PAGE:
Resurrection games can make learning about the Resurrection fun. You can play "Resurrection Jeopardy" to teach your students or children all about the Resurrection. Resurrection word games can be played online. For younger children, alphabet games can be used to teach about the Resurrection. If you want a more physically active but educational game, try Resurrection-oriented Easter egg hunts.
In Resurrection Jeopardy, players pick from a stack of Resurrection cards. One side of a Resurrection card asks a question and tells how many points it is worth. On the other side is the answer. You pick the top card in the stack and read the question. Students raise their hands if they want to answer. If the student who raises her hand first answers the question correctly, she scores the number of points on the card. If her answer's wrong, she loses the number of points on the card. The game ends after a predetermined number of draws. The player with the most points wins.
Christian Easter Word Search
In "Christian Easter Word Search" from Apple 4 Kids, the player tries to find words in a puzzle matrix to match the religious Easter words on a list. The player highlights the word on the puzzle to score. The computer voice tells the player whether his selection is correct or incorrect. This timed game requires the student to quickly find the names of central figures in the Resurrection.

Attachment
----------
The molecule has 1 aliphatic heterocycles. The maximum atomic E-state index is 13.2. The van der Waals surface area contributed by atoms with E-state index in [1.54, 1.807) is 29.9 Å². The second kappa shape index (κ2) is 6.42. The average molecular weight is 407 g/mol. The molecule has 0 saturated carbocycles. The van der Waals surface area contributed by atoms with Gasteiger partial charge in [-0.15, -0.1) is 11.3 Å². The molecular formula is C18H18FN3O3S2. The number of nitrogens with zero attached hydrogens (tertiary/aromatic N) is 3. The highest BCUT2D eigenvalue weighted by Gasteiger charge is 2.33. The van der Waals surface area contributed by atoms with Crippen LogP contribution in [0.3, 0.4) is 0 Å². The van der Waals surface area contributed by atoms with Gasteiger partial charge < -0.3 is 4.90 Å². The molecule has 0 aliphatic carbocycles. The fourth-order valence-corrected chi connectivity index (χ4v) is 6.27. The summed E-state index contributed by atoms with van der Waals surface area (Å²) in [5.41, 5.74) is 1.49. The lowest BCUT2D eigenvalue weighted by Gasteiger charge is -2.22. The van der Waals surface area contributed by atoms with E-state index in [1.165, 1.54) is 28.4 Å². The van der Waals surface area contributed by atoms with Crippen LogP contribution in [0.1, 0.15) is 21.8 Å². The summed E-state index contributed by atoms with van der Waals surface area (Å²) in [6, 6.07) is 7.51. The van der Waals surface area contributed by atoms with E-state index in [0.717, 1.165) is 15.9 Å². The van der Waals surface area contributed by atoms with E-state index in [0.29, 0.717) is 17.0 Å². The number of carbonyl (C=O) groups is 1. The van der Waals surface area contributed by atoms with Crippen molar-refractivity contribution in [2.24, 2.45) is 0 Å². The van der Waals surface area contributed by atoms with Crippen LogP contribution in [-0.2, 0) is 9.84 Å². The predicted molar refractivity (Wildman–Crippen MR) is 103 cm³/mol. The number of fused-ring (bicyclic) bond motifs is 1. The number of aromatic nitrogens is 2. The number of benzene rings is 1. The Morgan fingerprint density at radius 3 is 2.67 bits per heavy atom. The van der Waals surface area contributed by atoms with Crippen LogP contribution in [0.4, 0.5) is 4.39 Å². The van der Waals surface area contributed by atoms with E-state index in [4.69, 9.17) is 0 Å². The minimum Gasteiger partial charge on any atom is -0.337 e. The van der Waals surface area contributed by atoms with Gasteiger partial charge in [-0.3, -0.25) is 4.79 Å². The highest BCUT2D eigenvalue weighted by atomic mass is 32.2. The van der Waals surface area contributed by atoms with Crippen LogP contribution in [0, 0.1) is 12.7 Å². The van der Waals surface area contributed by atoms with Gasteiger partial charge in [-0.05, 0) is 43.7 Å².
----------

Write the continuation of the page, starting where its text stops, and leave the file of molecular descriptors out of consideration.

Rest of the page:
Cut-Out Play Games
A game can be made with cut-out figures of Mary, Jesus Christ, Mary Magdalene and other Resurrection characters. In this game, children cut figures of Resurrection characters from religious paper cut-out books, and they stand them up to make Resurrection scenes. Children make a religious stage. The students in the classroom then vote on the one they think is the most historically accurate.
Resurrection Easter Egg Hunts
Resurrection Easter egg hunts are a physically active way to teach about the Resurrection. For this game, use hollow plastic Easter eggs and place different Resurrection--such as crosses, small figurines of apostles, figures of Jesus Christ, and Jesus' rock tomb--inside them. Hide the eggs in the yard or around the house and give the children 30 minutes to find them. The child with the most eggs wins. If there is a tie, a prize is split between the winners.
Mark Stansberry has been a technical and business writer over for 15 years. He has been published in leading technical and business publications such as "Red Herring," "EDN" and "BCC Research." His present writing focus is on computer applications programming, graphic design automation, 3D linear perspective and fractal technology. Stansberry has a Bachelor of Science in electrical engineering from San Jose State University.